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Gfycat Uses Artificial Intelligence to Fight Deepfakes Porn – ANITH
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Gfycat Uses Artificial Intelligence to Fight Deepfakes Porn

Gfycat Uses Artificial Intelligence to Fight Deepfakes Porn


Facial recognition and machine learning programs have officially been democratized, and of course the internet is using the tech to make porn. As first reported by Motherboard, people are now creating AI-assisted face-swap porn, often featuring a celebrity’s face mapped onto a porn star’s body, like Gal Gadot’s likeness in a clip where she’s supposedly sleeping with her stepbrother. But while stopping these so-called deepfakes has challenged Reddit, Pornhub, and other communities, GIF-hosting company Gfycat thinks it’s found a better answer.

While most platforms that police deepfakes rely on keyword banning and users manually flagging content, Gfycat says it’s figured out a way to train an artificial intelligence to spot fraudulent videos. The technology builds on a number of tools Gfycat already used to index the GIFs on its platform. And the new tech demonstrates how technology platforms might try and fight against fake visual content in the future. That battle will likely become increasingly important as platforms like Snapchat aim to bring crowd-sourced video to journalism.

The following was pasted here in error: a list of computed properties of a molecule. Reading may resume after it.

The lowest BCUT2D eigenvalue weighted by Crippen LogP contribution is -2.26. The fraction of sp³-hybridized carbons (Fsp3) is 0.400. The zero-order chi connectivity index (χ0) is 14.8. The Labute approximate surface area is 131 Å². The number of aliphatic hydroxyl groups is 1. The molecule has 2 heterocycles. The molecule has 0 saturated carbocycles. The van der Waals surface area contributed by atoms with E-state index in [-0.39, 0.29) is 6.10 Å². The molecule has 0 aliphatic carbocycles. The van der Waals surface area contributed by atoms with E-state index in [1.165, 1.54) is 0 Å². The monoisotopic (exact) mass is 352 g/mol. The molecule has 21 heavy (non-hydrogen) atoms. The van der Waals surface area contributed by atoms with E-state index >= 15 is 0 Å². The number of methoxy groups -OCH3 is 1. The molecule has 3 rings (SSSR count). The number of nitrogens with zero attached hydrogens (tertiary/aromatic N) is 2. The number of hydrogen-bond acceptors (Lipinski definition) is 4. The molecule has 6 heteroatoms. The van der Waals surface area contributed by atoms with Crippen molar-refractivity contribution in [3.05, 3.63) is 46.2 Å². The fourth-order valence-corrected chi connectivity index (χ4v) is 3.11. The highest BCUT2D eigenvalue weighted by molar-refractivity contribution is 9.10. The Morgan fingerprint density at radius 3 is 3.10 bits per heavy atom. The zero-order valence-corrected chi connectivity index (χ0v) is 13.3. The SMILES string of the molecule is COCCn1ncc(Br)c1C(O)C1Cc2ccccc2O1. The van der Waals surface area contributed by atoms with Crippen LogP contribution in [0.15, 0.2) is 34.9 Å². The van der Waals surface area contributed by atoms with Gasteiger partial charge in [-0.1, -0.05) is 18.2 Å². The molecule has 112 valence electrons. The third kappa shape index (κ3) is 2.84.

Gfycat, which has at least 200 million daily active users, also hopes to bring a more comprehensive approach to kicking deepfakes off a platform than what Reddit, Pornhub, and Discord have managed so far. Mashable reported on Monday that Pornhub had failed to remove a number of deepfake videos from its site, including some with millions of views. (The videos were later deleted after the article was published). Reddit banned a number of deepfake communities earlier this month, but a handful related subreddits, like r/DeepFakesRequests and r/deepfaux, remained until WIRED brought them to Reddit’s attention in the course of reporting this story.

Those efforts shouldn’t be discounted. But they also show how hard it is to moderate a sprawling internet platform manually. Especially when it turns out computers might be able to spot deepfakes themselves, no humans required.

The AI Goes to Work

Gfycat’s AI approach leverages two tools it already developed, both (of course) named after felines: Project Angora and Project Maru. When a user uploads a low-quality GIF of say, Taylor Swift to Gfycat, Project Angora can search the web for a higher-res version to replace it with. In other words, it can find the same clip of Swift singing “Shake It Off,” and upload a nicer version.

Now let’s say you don’t tag your clip “Taylor Swift.” Not a problem. Project Maru can purportedly differentiate between individual faces, and will automatically tag the GIF with Swift’s name. This makes sense from Gfycat’s perspective—it wants to index the millions of clips users upload to the platform monthly.